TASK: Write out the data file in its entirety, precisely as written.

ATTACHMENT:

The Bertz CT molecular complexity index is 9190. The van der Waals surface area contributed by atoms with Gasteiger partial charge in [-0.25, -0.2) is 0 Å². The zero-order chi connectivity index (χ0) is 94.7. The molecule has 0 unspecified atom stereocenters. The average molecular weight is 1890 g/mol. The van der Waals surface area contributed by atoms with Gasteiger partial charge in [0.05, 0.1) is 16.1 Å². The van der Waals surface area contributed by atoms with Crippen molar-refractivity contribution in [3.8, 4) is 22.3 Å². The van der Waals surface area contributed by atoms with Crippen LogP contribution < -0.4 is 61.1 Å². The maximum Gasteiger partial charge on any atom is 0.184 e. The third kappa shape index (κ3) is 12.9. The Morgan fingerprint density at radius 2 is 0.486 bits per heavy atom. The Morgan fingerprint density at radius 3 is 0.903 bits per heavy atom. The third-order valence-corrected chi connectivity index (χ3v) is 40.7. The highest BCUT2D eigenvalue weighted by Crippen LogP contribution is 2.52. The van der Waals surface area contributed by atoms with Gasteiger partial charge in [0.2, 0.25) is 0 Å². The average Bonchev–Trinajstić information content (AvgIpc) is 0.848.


The Bertz CT molecular complexity index is 9190. The van der Waals surface area contributed by atoms with Gasteiger partial charge in [-0.25, -0.2) is 0 Å². The zero-order chi connectivity index (χ0) is 94.7. The molecule has 0 unspecified atom stereocenters. The average molecular weight is 1890 g/mol. The van der Waals surface area contributed by atoms with Gasteiger partial charge in [0.05, 0.1) is 16.1 Å². The van der Waals surface area contributed by atoms with Crippen molar-refractivity contribution in [3.8, 4) is 22.3 Å². The van der Waals surface area contributed by atoms with Crippen LogP contribution < -0.4 is 61.1 Å². The maximum Gasteiger partial charge on any atom is 0.184 e. The third kappa shape index (κ3) is 12.9. The Morgan fingerprint density at radius 2 is 0.486 bits per heavy atom. The Morgan fingerprint density at radius 3 is 0.903 bits per heavy atom. The third-order valence-corrected chi connectivity index (χ3v) is 40.7. The highest BCUT2D eigenvalue weighted by Crippen LogP contribution is 2.52. The van der Waals surface area contributed by atoms with Gasteiger partial charge in [0.2, 0.25) is 0 Å². The average Bonchev–Trinajstić information content (AvgIpc) is 0.848.